The Classical Five Element Acupuncturist looks carefully for blocks along this flow. They are most often seen between meridians which connect, as opposed to yin/yang pairs such as LV/GB or ST/SP. That is, for example, between the Liver and Lung not between the Gall Bladder and Liver. The main 6 Entry/ Exit blocks are between the:

  • Spleen (SP) & Heart (HT)
  • Small Intestine (SI) & Urinary Bladder (UB)
  • Kidney (KD) & Pericardium (PC)
  • Triple Heater (TH) & Gall Bladder (GB)
  • Liver (LV) & Lung (LU)

Entry/Exit blocks are found by looking at the quantitative differences between the pulses. That is a score noted between a +3 pulse down to -3 measuring strength. The pulse strengths are concentrated on in classical five element acupuncture as opposed to the qualities which are used more in TCM. You may also see/hear blocks described as a IV/V or 4/5 block which is the result of a meridian numbering system used by some practitioners. The meridians are numbered as such:

A Spleen & Heart Entry/Exit (12/1-XII/I) block can be seen in the example below:

Left Arm

Right Arm

Yang Yin Yin Yang
SI/HT -1.5 -1.5 -1 -1 LU/LI
GB/LV -1 -1 +.5 +.5 SP/ST
KD/UB -1 -1 -1 -1 PC/TH

The Entry/Exit blocks are best explained as a dam between the flow of connected meridians. In a Spleen/Heart block the Spleen pulse will be a zero or slightly plus and the Heart pulse will be weak (-). The Spleen pulse will have a fairly full, percussive or pushy feel to it. Using the Entry/Exit points clears these blocks. In the case of an Sp/Ht Block you would first tonify the Exit Point of the Spleen, which is SP 21 Encircling Glory. Next you would tonify the Entry Point on the Heart meridian, which is HT 1 Utmost Source. Once the blocks are cleared you would expect all the pulses to be even and balanced.

Treatment Points:

Entry Exit Points

Those entry exit points that are not the first or the last points on the meridian are marked with an * and the first or last point is within parentheses



LU LU 1 LU 7 *(LU 11)
LI LI 4 *(LI 1) LI 20
PC PC 1 PC 8 *(PC 9)
TH TH 1 TH 22 *(TH 23)
HT HT 1 HT 9
SI SI 1 SI 19
SP SP 1 SP 21
ST ST 1 ST 42 *(ST 45)
LV LV 1 LV 14
GB GB 1 GB 41 *(GB 44)
KD KD 1 KD 22 *(KD 27)
UB UB 1 UB 67
Treatment Protocol:

Once you determine the entry/exit block that you would like to treat you will tonify the exit point of the preceding meridian and then tonify the entry point on the following meridian.

Spirit Points

The second step in a treatment is planning of the Spirit Points. In five element acupuncture each of the points has a Spirit name that is heavily relied upon to decide which point is appropriate for the patient. For example, KD 25 is termed "Spirit Storehouse." KD 25 is used when the person is spiritually depleted, who use their stores up as soon as they get them. It is for patients who see no joy in being alive. Another example is LV 14 - Gate of Hope. This point is for a Wood CF who is feeling like things are hopeless. When they are ready to give up, you open the Gate of Hope to help them move on. With a few exceptions these points are always chosen from the patients CF Meridians. When tonifying a point it is thought to be important to hold the Spirit of the Point in mind and summon that energy from the point. That is, your intent when needling should match the intent of the point.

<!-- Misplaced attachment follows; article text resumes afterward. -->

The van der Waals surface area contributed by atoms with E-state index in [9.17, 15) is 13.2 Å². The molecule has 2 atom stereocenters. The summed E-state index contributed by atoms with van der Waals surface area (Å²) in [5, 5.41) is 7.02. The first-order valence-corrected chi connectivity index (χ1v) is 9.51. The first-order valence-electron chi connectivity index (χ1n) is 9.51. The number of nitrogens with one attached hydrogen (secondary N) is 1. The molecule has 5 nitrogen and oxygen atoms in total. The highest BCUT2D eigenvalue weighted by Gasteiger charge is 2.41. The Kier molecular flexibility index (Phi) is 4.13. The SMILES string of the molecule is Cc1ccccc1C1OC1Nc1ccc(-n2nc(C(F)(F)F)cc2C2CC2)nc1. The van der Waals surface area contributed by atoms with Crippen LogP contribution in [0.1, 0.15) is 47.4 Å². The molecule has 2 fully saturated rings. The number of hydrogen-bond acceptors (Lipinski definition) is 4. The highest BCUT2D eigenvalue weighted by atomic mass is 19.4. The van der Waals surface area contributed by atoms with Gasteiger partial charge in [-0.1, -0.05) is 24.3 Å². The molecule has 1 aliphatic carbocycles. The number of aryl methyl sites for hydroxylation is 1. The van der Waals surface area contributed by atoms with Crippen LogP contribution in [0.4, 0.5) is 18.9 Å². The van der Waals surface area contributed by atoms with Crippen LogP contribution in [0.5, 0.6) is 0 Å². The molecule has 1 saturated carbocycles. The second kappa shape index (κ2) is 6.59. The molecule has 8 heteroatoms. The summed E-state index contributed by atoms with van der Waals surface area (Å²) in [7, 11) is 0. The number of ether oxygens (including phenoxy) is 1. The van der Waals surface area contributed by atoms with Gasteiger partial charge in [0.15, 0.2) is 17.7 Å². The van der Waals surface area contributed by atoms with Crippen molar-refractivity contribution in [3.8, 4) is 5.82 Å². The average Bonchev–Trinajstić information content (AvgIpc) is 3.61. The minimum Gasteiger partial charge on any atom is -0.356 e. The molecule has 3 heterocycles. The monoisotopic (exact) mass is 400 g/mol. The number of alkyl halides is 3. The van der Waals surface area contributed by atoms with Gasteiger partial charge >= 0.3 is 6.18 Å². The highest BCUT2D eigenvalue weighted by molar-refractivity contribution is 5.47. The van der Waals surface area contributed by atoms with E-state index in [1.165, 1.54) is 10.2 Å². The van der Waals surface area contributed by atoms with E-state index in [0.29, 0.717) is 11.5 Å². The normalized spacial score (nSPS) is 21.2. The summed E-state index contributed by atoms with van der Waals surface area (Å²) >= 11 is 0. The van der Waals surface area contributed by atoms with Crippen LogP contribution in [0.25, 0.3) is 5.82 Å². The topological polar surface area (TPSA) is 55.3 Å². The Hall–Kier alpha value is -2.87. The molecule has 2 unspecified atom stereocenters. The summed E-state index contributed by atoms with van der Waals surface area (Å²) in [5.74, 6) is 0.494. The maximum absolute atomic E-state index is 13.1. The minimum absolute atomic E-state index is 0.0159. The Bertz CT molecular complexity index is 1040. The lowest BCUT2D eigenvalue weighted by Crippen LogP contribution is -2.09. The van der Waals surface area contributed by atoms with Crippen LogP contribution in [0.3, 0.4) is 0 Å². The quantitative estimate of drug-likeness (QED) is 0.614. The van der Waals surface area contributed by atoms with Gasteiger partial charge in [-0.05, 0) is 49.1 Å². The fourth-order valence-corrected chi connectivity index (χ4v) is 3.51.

Some of the more common spirit points used in classical five element acupuncture are:

Kidney Points on the Chest



KD 20 "Through the Valley" full of fear, feeling trapped, feelings of negativity, someone facing death, suicide a/or loneliness
KD 21 "Dark Gate" everything appears as "dark" or negative
KD 22 "Walking on the Verandah" lacking a sense of protection or safety in the world, cannot walk freely
KD 23 "Spirit Seal" lack of connection with ones own spirit or identity/self, low spirit
KD 24 "Spirit Burial Ground" depleted spirit, depression, deep loss of sense of self
KD 25 "Spirit Storehouse" spirit requires nourishment
KD 26 "Amidst Elegance" lack of sense of beauty or grace, self respect
KD 27 "Storehouse" depleted spirit, helps to tonify the spirit of a person

Bladder Points on the Outer line:




UB 42 (37) T3/LU Shu metal cf, issues of grief or sadness, experiences of trauma
UB 43 (38) T4/PC Shu fire cf, weakness from chronic diseases, generalized fatigue
UB 44 (39) T5/HT Shu fire cf, spirit issues, emotional/psychological trauma, anxiety, insomnia
UB 45 (40) T6/GV Shu strong experiences of grief, cannot let go of past events a/or losses
UB 46 (41) T7/Diaphragm Shu issues related to breathing, counterflow qi (hiccups)
UB 47 (42) T9/LV Shu wood cf, issues of anger a/or resentment, lack of sense of purpose in life, depression, drug a/or alcohol abuse issues
UB 48 (43) T10/GB Shu problems with making decisions
UB 49 (44) T11/SP Shu earth cf, obsessive thoughts, overthinking, eating disorders
UB 50 (45) T12/ST Shu similar to above, digestive issues
UB 52 (47) L2/KD Shu water cf, lack of willpower, sense of hopelessness, weakness from overwork

Command Points

The last step in treatment involves the treatment of a patients CF directly. The overriding idea behind classical five element acupuncture is that by treating a persons root imbalance the rest of the meridians and associated symptomology will improve. The command points are not a single group of points but involve the full breadth of points used within classical five element acupuncture. Some of the more common command point categories are listed below:

Horary Points:

Horary Points are drawn from the Transporting (Five Shu) Points Chart in accordance with the active meridian times according to the Chinese clock (indicated in the graphic above) and the associated element you are interested in treating.

For example, to tonify the Wood Element, you would tonify the Wood point (LV 1) on the Wood meridian at the Wood time (1a.m. to 3a.m.).




Metal LU 8 3-5a
LI 1 5-7a
Earth ST 36 7-9a
SP 3 9-11a
Fire HT 8 11a-1p
SI 5 1-3p
Water UB 66 3-5p
KD 10 5-7p
Fire PC 8 7-9p
TH 6 9-11p
Wood GB 41 11p-1a
LV 1 1-3a